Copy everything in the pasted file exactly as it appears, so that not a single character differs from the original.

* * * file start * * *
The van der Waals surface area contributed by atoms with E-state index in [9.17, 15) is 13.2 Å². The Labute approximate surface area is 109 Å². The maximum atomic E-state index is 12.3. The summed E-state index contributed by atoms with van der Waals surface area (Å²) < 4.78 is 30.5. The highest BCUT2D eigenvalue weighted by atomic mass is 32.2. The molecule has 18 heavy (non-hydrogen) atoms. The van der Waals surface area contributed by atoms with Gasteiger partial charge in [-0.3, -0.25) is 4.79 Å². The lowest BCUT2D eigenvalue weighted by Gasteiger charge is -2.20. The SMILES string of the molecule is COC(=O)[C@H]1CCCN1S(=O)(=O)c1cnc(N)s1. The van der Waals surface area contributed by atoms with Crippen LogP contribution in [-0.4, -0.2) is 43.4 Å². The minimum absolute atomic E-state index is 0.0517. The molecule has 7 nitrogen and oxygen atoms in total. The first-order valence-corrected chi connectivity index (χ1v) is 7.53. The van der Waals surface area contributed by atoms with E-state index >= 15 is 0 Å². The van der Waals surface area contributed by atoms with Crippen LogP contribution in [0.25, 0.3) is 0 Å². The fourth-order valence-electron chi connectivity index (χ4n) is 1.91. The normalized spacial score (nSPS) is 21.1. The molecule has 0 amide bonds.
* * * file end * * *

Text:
The van der Waals surface area contributed by atoms with E-state index in [9.17, 15) is 13.2 Å². The Labute approximate surface area is 109 Å². The maximum atomic E-state index is 12.3. The summed E-state index contributed by atoms with van der Waals surface area (Å²) < 4.78 is 30.5. The highest BCUT2D eigenvalue weighted by atomic mass is 32.2. The molecule has 18 heavy (non-hydrogen) atoms. The van der Waals surface area contributed by atoms with Gasteiger partial charge in [-0.3, -0.25) is 4.79 Å². The lowest BCUT2D eigenvalue weighted by Gasteiger charge is -2.20. The SMILES string of the molecule is COC(=O)[C@H]1CCCN1S(=O)(=O)c1cnc(N)s1. The van der Waals surface area contributed by atoms with Crippen LogP contribution in [-0.4, -0.2) is 43.4 Å². The minimum absolute atomic E-state index is 0.0517. The molecule has 7 nitrogen and oxygen atoms in total. The first-order valence-corrected chi connectivity index (χ1v) is 7.53. The van der Waals surface area contributed by atoms with E-state index >= 15 is 0 Å². The van der Waals surface area contributed by atoms with Crippen LogP contribution in [0.25, 0.3) is 0 Å². The fourth-order valence-electron chi connectivity index (χ4n) is 1.91. The normalized spacial score (nSPS) is 21.1. The molecule has 0 amide bonds.